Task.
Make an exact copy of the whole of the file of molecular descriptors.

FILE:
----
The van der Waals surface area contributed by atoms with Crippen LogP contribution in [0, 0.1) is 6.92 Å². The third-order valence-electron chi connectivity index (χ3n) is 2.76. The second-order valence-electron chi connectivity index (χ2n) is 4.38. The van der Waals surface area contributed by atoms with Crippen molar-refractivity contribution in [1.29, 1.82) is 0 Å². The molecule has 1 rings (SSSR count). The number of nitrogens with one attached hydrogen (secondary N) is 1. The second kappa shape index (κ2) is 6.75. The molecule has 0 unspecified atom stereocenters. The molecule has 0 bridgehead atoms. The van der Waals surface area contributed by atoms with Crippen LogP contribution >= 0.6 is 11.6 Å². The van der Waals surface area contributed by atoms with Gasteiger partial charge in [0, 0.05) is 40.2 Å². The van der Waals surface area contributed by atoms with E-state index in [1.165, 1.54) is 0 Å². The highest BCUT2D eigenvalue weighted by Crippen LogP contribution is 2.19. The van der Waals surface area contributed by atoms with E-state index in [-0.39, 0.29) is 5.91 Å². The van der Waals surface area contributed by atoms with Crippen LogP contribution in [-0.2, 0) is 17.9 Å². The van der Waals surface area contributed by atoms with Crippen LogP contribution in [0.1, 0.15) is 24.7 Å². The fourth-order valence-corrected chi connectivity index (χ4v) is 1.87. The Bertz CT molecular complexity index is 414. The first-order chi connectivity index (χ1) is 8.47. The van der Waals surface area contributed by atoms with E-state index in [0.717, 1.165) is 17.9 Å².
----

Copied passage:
The van der Waals surface area contributed by atoms with Crippen LogP contribution in [0, 0.1) is 6.92 Å². The third-order valence-electron chi connectivity index (χ3n) is 2.76. The second-order valence-electron chi connectivity index (χ2n) is 4.38. The van der Waals surface area contributed by atoms with Crippen molar-refractivity contribution in [1.29, 1.82) is 0 Å². The molecule has 1 rings (SSSR count). The number of nitrogens with one attached hydrogen (secondary N) is 1. The second kappa shape index (κ2) is 6.75. The molecule has 0 unspecified atom stereocenters. The molecule has 0 bridgehead atoms. The van der Waals surface area contributed by atoms with Crippen LogP contribution >= 0.6 is 11.6 Å². The van der Waals surface area contributed by atoms with Gasteiger partial charge in [0, 0.05) is 40.2 Å². The van der Waals surface area contributed by atoms with E-state index in [1.165, 1.54) is 0 Å². The highest BCUT2D eigenvalue weighted by Crippen LogP contribution is 2.19. The van der Waals surface area contributed by atoms with E-state index in [-0.39, 0.29) is 5.91 Å². The van der Waals surface area contributed by atoms with Crippen LogP contribution in [-0.2, 0) is 17.9 Å². The van der Waals surface area contributed by atoms with Crippen LogP contribution in [0.1, 0.15) is 24.7 Å². The fourth-order valence-corrected chi connectivity index (χ4v) is 1.87. The Bertz CT molecular complexity index is 414. The first-order chi connectivity index (χ1) is 8.47. The van der Waals surface area contributed by atoms with E-state index in [0.717, 1.165) is 17.9 Å².